According to research by Palestinian Media Watch (PMW), however, Ramallah has since prioritized “pay-for-slay” payments to terrorists and their families over improving Palestinian health services. Last year, PMW revealed that the PA spends 33.34 times more per capita paying terror rewards than it spends on health services for the civilian population. As a matter of fact: some terrorists in Israeli jail “earn” more than doctors, and even amid a global pandemic, the PA refused to reallocate terror funds so it could buy coronavirus tests and ventilators.

Notably, the Palestinians did acquire millions of COVID-19 vaccines — some of them supplied by Israel — and became among the first in the region to start administering booster shots in August 2021. Yet, in their apparent quest to promote a “blame Israel first” narrative, Barhoush and Amon nevertheless accuse the Jewish state of “vaccine apartheid,” despite there being no clear legal obligation for Jerusalem to inoculate Palestinians who are subjects of the Palestinian Authority government.

The accusation that the Israel Defense Forces target Palestinian medics is a particularly grave one. After all, the law of armed conflict grants medical personnel and facilities special protection against military attacks, and the IDF’s Code of Ethics explicitly forbids troops from “employ[ing] weaponry and power in order to harm non-combatants.”

But the Palestinians don’t play by the same rulebook. Barhoush and Amon omit altogether that HamasIslamic Jihad, and other terrorist organizations stand accused of violating international humanitarian law by using ambulances and medical facilities to attack Israelis. The International Committee of the Red Cross, which monitors compliance with the Geneva Conventions, stresses that medical units and transports lose their protected status under international law if they commit, “outside their humanitarian function,” acts that are harmful to the enemy.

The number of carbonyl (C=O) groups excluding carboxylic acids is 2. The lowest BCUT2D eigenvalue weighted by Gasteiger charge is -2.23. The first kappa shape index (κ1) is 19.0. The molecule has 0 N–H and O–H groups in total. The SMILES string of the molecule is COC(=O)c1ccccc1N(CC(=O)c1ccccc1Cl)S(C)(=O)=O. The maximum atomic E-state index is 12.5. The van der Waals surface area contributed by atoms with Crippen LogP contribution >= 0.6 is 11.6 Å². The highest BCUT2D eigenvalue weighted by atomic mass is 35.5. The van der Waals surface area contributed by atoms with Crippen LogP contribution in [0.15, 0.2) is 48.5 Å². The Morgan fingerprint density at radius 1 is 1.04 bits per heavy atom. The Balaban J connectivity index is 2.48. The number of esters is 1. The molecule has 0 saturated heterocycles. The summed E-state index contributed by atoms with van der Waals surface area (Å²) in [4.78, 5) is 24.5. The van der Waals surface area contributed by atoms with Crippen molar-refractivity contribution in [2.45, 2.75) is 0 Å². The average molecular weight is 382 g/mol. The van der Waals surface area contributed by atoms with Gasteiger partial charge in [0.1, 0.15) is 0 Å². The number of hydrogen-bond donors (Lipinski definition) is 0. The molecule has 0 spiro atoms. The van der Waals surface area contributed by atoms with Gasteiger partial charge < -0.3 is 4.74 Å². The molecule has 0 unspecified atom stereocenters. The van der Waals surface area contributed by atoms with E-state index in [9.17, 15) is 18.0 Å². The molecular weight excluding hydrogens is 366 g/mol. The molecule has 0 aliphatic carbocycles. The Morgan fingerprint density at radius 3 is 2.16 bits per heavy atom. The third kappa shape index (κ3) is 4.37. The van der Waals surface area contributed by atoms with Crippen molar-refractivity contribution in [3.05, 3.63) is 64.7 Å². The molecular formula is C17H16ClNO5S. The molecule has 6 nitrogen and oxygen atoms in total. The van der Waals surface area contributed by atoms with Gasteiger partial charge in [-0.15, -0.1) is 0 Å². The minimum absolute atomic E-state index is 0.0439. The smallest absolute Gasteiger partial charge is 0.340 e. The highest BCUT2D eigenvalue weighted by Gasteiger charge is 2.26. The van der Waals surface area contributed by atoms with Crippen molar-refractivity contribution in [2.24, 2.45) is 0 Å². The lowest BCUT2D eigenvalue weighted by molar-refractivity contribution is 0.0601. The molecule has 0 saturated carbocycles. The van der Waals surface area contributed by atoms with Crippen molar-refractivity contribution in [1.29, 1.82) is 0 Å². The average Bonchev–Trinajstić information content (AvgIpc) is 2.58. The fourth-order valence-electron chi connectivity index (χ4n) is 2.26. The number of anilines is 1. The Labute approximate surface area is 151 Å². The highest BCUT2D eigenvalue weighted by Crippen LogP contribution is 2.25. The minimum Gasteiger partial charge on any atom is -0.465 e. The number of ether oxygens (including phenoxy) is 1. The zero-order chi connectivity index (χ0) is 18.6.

For instance, on October 14, 2022, armed terror operatives sought cover behind a Palestinian Red Crescent ambulance as they fired at Israeli servicemen during a terrorism counter-raid in Jenin. After the exchange of fire was over, the PA Ministry of Health announced that a local doctor had been killed in the fighting. However, soon after this official announcement, the Al-Aqsa Martyrs’ Brigades, an internationally recognized terror group loosely affiliated with the ruling Fatah party, declared that the doctor was a member of the organization and had “died in an armed clash.”

Finally, Barhoush and Amon assert that the travel permit system, which requires West Bank and Gaza Palestinians to apply for permission before seeking treatment at facilities in pre-1967 Israel and other countries, “deprive[s] Palestinians of the full realisation of their right to health.” This reasoning likewise fails, as Israel is simply under no obligation to treat PA residents.

Still, despite ongoing attempts to exploit Israel’s humanitarian policies, some 100,000 Palestinians receive clearance to enter the country for treatment every year. Ten years ago, the Palestinian Authority’s official newspaper quoted its then minister of health as saying that 30 percent of the child patients in Israel’s Hadassah Medical Center are Palestinian, and that the Jerusalem hospital is training “60 Palestinian medical interns and specialist physicians who will be returning to the [Palestinian] Authority areas to carry out their work.”

Indeed, in Israeli hospitals, Israeli Jews and Palestinian Arabs are treated equally by both Jewish and Arab medical staff, based solely on medical and not political concerns, putting all accusations of apartheid to bed once and for all.

The author is a contributor to HonestReporting, a Jerusalem-based media watchdog with a focus on antisemitism and anti-Israel bias — where a version of this article first appeared.